Logo_voxeljet-1024x289Earlier this year, the Friedburg, Germany-based industrial 3D printing company voxeljet AG jumped to defend their lackluster first quarter financial report, sticking with a positive outlook despite a weak start to the year. The company has definitely been working expansively to get an upswing in their revenue, bringing their VX4000 industrial 3D printer to North America back in April, while a recent partnership with automation company Art Abastecedora Industrial S. de R.L. de C.V. (ART) will help them integrate into the automotive market in Mexico. Ultimately, despite their first quarter revenue decrease, which alone is enough to make any shareholder a skeptic, voxeljet seemed to be correct when they said that better days were yet to come.

The 2016 second quarter financial report paints a much more successful picture than the first, with the word “increase” suddenly popping up more than its antithetical “decrease”. For starters, voxeljet saw their total revenue increase a respectable 14.8% to kEUR 6,296 from the kEUR 5,484 posted during the same period last year. This is even more impressive in light of their first quarter revenue, which decreased to kEUR 4,870 earlier this year.

Most of this revenue increase came from their Systems segment, which focuses on the development, production and sale of their large-format 3D printers. This sector increased a whopping 97.4% to kEUR 3,815 in the 2016 second quarter from kEUR 1,933 in last year’s second quarter. According to the company’s financial report, they sold a total of six 3D printers during the quarter, double the amount from last year’s Q2. All together, the segment made up 60.6% of their total revenue this quarter, a major reason for the upswing across the board.

 Dr. Ingo Ederer, CEO of voxeljet

Dr. Ingo Ederer, CEO of voxeljet

“We are in the middle of executing on our Vision 2020 and we are making good progress. Our subsidiaries perform well and we start to take advantage of our global reach, although the ramp up is delayed. Our new production facility and research center at our headquarters in Friedberg are beginning to take shape. Regarding general business, we continue to operate in a complex economic environment with lower than anticipated customer adoption rates. With cash and short-term financial assets of around kEUR 28,000 at the end of the quarter, we are well prepared to execute on our Vision 2020 and to deliver long-term value to our shareholders,” said Dr. Ingo Ederer, CEO of voxeljet.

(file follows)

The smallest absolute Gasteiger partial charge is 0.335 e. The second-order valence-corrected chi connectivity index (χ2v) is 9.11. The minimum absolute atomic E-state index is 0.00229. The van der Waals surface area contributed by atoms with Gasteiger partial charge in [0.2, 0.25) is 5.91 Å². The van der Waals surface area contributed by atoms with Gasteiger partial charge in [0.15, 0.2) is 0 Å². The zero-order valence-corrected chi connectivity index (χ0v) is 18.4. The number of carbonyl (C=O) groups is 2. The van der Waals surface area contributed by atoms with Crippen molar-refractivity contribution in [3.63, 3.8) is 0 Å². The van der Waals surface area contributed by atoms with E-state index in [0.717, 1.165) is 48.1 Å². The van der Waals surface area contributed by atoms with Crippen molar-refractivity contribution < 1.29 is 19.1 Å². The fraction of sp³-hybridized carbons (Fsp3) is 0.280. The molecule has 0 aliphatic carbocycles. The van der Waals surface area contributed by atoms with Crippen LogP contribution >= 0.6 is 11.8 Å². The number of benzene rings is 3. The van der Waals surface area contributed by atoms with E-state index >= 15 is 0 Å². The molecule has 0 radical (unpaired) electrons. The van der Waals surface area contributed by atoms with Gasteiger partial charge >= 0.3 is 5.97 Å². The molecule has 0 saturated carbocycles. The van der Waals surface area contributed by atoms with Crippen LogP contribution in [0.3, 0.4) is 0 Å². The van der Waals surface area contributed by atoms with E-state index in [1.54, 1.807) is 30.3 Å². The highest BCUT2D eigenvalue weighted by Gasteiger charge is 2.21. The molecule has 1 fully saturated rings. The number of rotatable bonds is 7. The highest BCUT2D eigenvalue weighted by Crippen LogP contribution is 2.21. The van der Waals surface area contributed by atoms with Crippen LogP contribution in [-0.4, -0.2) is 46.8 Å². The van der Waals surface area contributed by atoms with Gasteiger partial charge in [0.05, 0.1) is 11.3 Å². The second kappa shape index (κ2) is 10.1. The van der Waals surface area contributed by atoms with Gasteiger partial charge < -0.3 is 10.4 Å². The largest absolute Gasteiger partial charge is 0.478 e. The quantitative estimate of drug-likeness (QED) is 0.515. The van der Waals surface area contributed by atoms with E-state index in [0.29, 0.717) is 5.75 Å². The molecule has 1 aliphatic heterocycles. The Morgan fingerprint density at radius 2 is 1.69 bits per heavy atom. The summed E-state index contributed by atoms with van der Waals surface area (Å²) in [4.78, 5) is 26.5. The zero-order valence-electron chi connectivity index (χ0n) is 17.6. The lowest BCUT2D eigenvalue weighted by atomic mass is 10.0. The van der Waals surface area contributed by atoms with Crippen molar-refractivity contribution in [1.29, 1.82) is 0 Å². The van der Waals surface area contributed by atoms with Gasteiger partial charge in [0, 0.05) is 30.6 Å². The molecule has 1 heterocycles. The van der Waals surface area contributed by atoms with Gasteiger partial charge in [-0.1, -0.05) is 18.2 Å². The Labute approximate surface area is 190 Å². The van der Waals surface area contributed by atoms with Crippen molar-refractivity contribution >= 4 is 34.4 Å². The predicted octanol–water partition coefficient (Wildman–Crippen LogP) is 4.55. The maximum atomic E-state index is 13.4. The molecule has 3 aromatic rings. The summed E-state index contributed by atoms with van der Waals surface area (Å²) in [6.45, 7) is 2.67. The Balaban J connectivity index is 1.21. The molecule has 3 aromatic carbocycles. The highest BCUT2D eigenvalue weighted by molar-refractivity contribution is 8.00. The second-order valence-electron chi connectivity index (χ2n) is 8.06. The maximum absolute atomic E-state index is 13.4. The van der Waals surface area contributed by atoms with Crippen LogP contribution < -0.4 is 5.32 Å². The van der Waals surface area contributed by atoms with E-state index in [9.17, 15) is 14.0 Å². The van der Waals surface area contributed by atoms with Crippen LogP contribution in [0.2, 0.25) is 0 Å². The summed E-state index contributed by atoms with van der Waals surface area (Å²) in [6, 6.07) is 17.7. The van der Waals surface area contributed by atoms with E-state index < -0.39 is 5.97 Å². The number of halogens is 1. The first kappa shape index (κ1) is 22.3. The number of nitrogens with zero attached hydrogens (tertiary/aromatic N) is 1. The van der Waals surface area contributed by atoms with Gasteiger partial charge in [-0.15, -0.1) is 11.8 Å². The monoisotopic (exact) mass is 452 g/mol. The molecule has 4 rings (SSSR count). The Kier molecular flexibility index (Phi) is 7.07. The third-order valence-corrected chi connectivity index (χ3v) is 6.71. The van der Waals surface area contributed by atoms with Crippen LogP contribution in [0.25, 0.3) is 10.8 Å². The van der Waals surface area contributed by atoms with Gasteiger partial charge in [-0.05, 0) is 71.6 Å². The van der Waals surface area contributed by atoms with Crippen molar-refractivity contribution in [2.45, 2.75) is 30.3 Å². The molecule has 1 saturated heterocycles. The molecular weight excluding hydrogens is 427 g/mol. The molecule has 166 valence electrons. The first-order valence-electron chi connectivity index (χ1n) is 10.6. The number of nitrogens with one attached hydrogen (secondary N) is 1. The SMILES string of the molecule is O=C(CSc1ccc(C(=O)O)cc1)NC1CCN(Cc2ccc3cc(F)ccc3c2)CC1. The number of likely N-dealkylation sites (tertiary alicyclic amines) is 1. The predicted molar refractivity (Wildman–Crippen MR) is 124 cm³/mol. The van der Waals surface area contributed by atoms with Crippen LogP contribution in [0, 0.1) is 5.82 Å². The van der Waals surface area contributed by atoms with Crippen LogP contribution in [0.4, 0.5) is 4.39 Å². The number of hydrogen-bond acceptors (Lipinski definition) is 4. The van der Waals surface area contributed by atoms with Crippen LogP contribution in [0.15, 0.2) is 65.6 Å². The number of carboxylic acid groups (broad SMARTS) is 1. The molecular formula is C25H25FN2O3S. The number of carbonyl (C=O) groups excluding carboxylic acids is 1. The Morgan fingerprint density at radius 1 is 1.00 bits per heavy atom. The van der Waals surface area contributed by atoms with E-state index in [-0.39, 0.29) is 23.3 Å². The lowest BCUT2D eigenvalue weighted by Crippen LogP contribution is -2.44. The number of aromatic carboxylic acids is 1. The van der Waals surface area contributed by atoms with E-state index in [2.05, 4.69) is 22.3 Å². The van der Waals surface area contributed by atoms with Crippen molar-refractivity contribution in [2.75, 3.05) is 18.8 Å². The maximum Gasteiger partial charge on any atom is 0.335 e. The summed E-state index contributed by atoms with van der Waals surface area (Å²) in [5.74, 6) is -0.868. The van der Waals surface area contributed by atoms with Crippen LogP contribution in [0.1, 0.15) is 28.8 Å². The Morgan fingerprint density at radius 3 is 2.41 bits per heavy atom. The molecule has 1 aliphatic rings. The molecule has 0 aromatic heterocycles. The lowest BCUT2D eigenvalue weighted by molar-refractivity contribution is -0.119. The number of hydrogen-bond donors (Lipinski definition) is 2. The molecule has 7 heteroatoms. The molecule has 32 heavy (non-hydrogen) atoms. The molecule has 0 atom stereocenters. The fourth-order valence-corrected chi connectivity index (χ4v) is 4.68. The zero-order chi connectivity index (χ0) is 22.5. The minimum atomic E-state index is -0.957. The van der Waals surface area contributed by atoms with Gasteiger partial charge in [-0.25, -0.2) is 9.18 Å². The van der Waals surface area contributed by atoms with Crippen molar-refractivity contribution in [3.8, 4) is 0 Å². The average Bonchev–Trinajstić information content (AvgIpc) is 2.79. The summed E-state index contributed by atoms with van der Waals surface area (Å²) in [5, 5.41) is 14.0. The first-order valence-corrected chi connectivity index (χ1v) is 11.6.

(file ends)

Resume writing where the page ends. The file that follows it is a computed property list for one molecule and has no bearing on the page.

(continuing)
Revenue isn’t the only thing that saw a proportionate increase this quarter; voxeljet also posted a gross margin of 36.6% compared to 33.5% during the prior year. Although their Systems revenues helped carry them back upwards, their Services segment revenue decreased 30.1% in to kEUR 2,481 from kEUR 3,551, though the company attributes this to the lower revenue contribution of their subsidiary voxeljet UK Ltd. As far as gross profit goes, the numbers seem to tell a similar story to their revenue.

Their Systems segment showed a gross profit increase to kEUR 1,112 from kEUR 632 in the second quarter of 2015, although gross profit margin decreased due to their new process implemented into three of the six printers sold this quarter. Their Services segment continued to hold them back, with a gross profit decrease of kEUR 1,191 from kEUR 1,202. Interestingly enough, the gross profit margin for this segment increased 48% in the second quarter, as their entities in Germany and North America helped to offset the lackluster results from voxeljet UK.

The voxeljet US facility in Canton, MI

The voxeljet US facility in Canton, MI

In addition, voxeljet also showed a decrease in their selling expenses (kEUR 1,265 for the second quarter of 2016 compared to kEUR 1,743 in 2015), as well as their research and development expenses (kEUR 1,049 in the second quarter of 2016 from kEUR 1,417), which was primarily due to cancelled development activities from their UK-based entity. Administrative expenses took a slight uptick to kEUR 1,106 compared to the kEUR 1,097 from last year’s results.

This quarter was also the first to include their recently consolidated accounts with their Chinese subsidiary in the city of Suzhou. All in all, these second quarter numbers look much better for voxeljet and their shareholders, who must have been anxious upon seeing the results from the first quarter. Still, despite the increase in revenue, voxeljet seems to be hedging their bits a bit for the future, as they lowered their full year 2016 guidance of revenues from between kEUR 28,000 and kEUR 30,000 to kEUR 24,000 and kEUR 25,000. Despite this, it’s hard to deny that the German 3D printing company didn’t make progress this quarter, so we’ll chalk this Q2 up as a win for voxeljet AG. Discuss further over in the voxeljet Q2 2016 forum at 3DPB.com.

[Source: voxeljet AG via Business Wire]
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